By Brown Girl Magazine

Brown Girl Magazine was created by and for South Asian womxn who believe in the power of storytelling as a … Read more ›

Nancy Jay: Meet the Indo Caribbean Influencer Breaking the Mold

nancy jay
nancy jay

In an age where algorithms dictate viewership, Nancy Jay uses her love of dance to propel herself onto TikTok’s “for you” pages. Jay is an Indo Guyanese, Bronx native who began dancing at the age of three. As an influencer and content creator, she amassed a social media following of more than 500,000. Versed in many styles of dancing including Caribbean, Bollywood, urban and Latin, Jay can be spotted in soca music videos such as Linky First’s “Rock and Come in” and “Jeune Femme,” Adrian Dutchin’s “Roll” and by soca king Machel Montano’s “Mami Lo Tiene.”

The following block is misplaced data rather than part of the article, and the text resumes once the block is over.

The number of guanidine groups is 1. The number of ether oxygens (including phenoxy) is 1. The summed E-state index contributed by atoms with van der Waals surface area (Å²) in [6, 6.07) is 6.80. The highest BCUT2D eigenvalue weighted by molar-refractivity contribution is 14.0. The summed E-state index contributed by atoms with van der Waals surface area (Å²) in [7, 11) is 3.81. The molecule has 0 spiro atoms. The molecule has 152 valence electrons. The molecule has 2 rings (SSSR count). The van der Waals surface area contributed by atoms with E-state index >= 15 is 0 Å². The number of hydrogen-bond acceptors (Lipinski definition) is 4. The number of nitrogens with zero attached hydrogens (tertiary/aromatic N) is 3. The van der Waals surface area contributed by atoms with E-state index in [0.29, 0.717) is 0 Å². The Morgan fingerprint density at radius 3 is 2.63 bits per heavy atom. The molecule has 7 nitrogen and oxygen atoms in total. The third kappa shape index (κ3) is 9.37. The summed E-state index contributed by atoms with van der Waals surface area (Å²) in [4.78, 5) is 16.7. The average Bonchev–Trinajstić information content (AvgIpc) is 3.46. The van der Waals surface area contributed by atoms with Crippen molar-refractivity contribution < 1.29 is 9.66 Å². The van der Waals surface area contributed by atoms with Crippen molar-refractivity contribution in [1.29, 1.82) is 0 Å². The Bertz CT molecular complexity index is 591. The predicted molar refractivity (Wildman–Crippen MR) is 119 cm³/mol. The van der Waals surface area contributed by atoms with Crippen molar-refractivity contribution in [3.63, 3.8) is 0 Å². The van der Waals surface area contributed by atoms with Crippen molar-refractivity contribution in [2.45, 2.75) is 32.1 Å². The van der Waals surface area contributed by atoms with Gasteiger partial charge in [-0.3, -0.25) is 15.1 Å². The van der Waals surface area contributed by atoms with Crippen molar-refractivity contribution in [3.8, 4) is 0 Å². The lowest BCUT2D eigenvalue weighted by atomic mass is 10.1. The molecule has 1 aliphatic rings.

nancy jay
Photo courtesy of Nancy Jay

[Read Related: HGTV’S Hema Persad on Having the Courage to Find Your Purpose]

Many content creators are typecast into the niche but Jay has defied this norm and proclaims she is more than just a dancer.

“I dance, travel, post lifestyle and beauty content. I’m an Indo Caribbean woman who enjoys being myself and promoting my culture. I like showing viewers it is okay to be who they are and embrace what they look like, despite what they see on social media. I did not plan on being a TikToker. As I started posting videos, the love and support I received from viewers was amazing. I have never experienced anything like that before on Instagram, where I started my content journey,” Jay said.